My favorite part of the book is her disdain for this current generation of over-protective, controlling, helicopter parents who don’t hesitate to criticize YOUR parenting choices, all the while turning parenthood into some sort of sentence in an un-funny, neurotic prison.  In one chapter, she describes hearing a recently divorced woman complaining about how awful her ex-husband was being:

“‘What did he do?’ I had to ask…It’s all in good fun, but I imagined that this mom’s problems must have something to do with Ecstasy pills rolling out of the girlfriend’s slack mouth, or her pole-dancing friends coming over for a weekend performance.  Something juicy, or half naked at the very least.  ‘Well’-she sniffed, half angry, half distraught-‘he packed their lunches with Cheetos, Go-Gurts, and bologna sandwiches on white bread.’ She sat back, satisfied.  My mouth fell open, so she continued.  “Do you have any idea how dangerous high-fructose corn syrup is?  It is in every single one of those products!  And the cheese single must have been made out of milk from cows who have been given hormones and antibiotics.  When the children are in my care, I poach Amish-raised, grass-fed, free-range chicken breasts and stuff them into whole-grain pitas with hydroponic tomatoes and micro-greens that we grow in our own kitchen.  How could he possibly endanger them in this way?’…But as I sat there…I couldn’t help thinking that perhaps it was this woman’s husband who should be pursuing custody change.  Her reaction was maniacally disproportionate….soon (her children) would be boosting Twinkies from the corner bodega, a behavior that can only lead to smoking pot and much higher crimes.”

While laughing at this story, I have to confess that I too have found myself in the gripes of self-righteous indigination at how poorly members of my family sometimes operate.  I did at one time put a moratorium on sugar in the house…after putting up with never-ending forlorn looks, stashes of hidden candy and outright rebellion, I had to concede that the only sure-fire way to get my kids to eat right was to do my best, and that to completely restrict anything would immediately make it desirable and tantilizing to them, leading to all sorts of nefarious, secretive attempts to consume the forbidden fruit.  Looking back at how I was when I only had one child, I thank God that he managed to turn out pretty well despite my anal first-time parenting rigidity.  I still remember a car trip with our first child where I was balancing precariously in the backseat giving passing cars a peep show, while I breastfed my baby in his carseat, because I simply couldn’t bear to take him out while the car was moving.  This trip, not so much…I had no problem taking him out and nursing him…I AM NOT RECOMMENDING THIS…but as a mom of 5 boys, you gotta do what you gotta do.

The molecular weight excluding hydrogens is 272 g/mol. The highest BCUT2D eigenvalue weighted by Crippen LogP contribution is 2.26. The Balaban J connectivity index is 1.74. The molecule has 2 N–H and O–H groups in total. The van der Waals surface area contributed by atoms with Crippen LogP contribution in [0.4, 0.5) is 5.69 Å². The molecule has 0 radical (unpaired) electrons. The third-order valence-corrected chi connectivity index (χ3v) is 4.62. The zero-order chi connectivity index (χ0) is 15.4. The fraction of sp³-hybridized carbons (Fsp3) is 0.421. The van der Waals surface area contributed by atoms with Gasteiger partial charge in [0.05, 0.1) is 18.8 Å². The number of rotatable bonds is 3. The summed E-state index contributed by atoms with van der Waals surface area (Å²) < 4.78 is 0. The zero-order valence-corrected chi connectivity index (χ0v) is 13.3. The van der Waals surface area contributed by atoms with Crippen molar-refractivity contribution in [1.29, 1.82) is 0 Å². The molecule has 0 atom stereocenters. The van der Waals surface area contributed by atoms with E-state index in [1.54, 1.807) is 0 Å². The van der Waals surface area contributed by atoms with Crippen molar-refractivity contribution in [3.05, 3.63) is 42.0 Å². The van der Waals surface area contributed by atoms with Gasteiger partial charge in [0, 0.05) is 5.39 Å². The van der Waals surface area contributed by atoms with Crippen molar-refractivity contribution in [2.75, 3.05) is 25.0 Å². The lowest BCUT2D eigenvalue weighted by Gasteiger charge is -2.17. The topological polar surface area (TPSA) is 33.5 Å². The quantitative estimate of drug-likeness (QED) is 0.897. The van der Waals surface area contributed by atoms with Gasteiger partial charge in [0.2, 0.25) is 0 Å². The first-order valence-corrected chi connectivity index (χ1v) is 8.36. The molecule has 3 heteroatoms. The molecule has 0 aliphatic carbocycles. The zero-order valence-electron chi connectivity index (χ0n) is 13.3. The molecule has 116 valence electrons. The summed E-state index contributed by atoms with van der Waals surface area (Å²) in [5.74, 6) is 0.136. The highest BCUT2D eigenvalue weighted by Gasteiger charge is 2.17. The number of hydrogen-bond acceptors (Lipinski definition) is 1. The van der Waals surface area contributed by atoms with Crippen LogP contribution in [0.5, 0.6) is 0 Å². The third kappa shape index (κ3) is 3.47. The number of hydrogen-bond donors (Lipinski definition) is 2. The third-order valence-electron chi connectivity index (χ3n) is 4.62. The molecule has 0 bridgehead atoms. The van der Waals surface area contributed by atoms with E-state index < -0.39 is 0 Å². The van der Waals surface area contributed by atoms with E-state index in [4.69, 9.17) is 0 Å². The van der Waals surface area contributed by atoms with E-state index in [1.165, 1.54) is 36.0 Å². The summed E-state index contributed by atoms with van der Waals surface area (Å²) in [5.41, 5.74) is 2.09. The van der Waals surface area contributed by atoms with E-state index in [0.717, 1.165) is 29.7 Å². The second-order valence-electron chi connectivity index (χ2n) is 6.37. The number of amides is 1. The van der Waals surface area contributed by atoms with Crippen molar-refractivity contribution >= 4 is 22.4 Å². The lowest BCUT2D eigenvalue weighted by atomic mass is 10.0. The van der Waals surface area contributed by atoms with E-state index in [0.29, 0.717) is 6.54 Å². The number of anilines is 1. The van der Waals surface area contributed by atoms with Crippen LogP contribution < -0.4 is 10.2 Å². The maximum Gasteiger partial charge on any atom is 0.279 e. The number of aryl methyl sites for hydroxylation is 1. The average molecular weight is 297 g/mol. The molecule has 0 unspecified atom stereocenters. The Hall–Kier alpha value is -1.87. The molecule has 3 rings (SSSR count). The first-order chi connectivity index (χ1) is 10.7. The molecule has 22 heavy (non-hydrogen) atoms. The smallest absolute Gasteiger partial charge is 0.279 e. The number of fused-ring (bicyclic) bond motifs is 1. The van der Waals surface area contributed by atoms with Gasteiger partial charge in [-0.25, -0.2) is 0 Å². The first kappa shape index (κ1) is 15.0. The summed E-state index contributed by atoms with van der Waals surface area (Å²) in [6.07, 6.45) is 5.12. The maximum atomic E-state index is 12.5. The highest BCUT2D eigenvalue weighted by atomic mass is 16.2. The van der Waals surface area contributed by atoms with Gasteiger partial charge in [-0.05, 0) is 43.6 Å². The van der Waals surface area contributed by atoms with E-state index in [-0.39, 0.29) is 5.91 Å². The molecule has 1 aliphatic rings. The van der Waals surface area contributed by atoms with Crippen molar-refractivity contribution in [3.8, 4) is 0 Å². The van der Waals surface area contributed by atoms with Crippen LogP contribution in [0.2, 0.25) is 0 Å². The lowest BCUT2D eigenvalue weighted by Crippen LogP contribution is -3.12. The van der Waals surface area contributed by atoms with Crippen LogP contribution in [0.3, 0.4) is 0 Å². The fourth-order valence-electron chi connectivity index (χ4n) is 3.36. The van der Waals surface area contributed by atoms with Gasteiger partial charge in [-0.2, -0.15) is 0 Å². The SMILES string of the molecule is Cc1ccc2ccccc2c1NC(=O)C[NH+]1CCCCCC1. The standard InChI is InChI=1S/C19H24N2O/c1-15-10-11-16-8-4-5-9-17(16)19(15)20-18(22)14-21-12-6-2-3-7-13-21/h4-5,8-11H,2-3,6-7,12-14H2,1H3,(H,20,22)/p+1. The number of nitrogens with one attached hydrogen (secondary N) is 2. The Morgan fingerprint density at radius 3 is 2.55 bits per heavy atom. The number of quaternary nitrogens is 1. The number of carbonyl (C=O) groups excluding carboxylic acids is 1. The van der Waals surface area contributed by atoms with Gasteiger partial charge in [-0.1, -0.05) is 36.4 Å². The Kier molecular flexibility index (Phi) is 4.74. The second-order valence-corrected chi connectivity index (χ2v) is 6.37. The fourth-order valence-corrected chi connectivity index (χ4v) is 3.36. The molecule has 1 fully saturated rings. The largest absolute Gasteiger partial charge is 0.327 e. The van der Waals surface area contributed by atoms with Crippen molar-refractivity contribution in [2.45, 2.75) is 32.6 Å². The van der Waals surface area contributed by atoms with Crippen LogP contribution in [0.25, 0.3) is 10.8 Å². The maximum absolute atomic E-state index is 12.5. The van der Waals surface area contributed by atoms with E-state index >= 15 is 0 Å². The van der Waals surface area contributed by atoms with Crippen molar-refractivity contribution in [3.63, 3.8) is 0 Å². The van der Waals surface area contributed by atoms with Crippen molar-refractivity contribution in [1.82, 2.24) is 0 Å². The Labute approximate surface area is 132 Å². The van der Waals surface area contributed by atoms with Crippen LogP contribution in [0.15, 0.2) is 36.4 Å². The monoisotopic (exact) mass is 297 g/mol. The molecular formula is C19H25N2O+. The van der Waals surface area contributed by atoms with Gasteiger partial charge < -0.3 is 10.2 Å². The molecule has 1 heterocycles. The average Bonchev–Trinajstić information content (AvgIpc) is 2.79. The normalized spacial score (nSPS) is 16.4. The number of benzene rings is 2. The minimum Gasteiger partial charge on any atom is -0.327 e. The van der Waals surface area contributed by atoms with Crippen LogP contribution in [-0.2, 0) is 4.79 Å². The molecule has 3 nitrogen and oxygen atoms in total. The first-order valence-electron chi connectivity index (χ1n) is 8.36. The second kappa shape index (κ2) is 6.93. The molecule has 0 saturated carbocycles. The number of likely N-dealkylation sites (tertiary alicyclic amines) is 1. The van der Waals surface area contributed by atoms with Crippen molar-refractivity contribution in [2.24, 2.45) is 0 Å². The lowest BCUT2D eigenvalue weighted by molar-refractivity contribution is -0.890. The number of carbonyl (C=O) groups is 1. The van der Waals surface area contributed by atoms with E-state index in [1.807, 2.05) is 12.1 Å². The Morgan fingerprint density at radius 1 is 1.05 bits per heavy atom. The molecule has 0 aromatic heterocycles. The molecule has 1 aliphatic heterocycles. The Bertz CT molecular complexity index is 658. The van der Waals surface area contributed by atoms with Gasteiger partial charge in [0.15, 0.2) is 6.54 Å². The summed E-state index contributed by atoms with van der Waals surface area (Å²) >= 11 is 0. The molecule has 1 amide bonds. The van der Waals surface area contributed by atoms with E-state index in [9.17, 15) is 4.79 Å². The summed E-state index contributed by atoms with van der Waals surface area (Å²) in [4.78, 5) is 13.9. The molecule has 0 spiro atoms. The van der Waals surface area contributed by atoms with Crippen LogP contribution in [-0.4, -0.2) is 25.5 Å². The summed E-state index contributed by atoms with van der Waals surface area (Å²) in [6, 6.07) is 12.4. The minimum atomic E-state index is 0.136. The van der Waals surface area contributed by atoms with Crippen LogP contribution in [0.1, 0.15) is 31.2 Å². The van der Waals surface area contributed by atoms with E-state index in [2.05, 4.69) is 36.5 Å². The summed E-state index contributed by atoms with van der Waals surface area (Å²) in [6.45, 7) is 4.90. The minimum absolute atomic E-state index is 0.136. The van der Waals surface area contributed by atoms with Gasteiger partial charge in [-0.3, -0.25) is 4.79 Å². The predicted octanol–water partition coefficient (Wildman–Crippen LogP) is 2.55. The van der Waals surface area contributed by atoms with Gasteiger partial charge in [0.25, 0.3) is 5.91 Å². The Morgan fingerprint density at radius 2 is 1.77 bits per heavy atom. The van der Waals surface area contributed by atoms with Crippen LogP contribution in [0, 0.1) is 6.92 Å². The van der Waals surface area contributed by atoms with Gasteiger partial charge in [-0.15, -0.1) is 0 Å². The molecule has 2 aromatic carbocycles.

Lest you think her’s is not a “real” household, Ms. Bennett tells how in addition to all the “man smell,” she also houses a hamster, a rabbit, a tortoise, and multiple finches.  As she recounts the story of her son mistaking rabbit droppings for Cocoa Puffs, I am reminded of how much the animal life at our house has only added to the “testosterone drama.”  We have two cats, but we didn’t name one of them because all the other ones were eaten.  In addition to fish in a pond and a tank, we have four huge dogs:  a German Shepherd, a Neopolitan mastiff, a Bull Mastiff/Pit Bull mix (my husband’s “hood” dog), and an American bulldog.  They have essentially destroyed the front of my house so that it looks like Beirut, and they frequently get into bloody fights such that now several of them limp…this is not my idea of fun.  But once again, I have to remind myself that the enjoyment of the children’s (and animals’) escapades is what life is all about.  If I have learned anything being a mom of five boys, it is not to take myself too seriously, not to yell ALL the time, and appreciate all the funny moments before they are gone.  Although we are unlike the author in that we try to teach our kids NOT to cuss, my husband and I were rolling with laughter when my 5 year old came into our adjoining hotel room in NYC and sleepily said, “I had to come in here because the volume on that cartoon was just too damn loud.”

To find out more about Laura Bennett, visit her website www.didntifeedyouyesterday.com.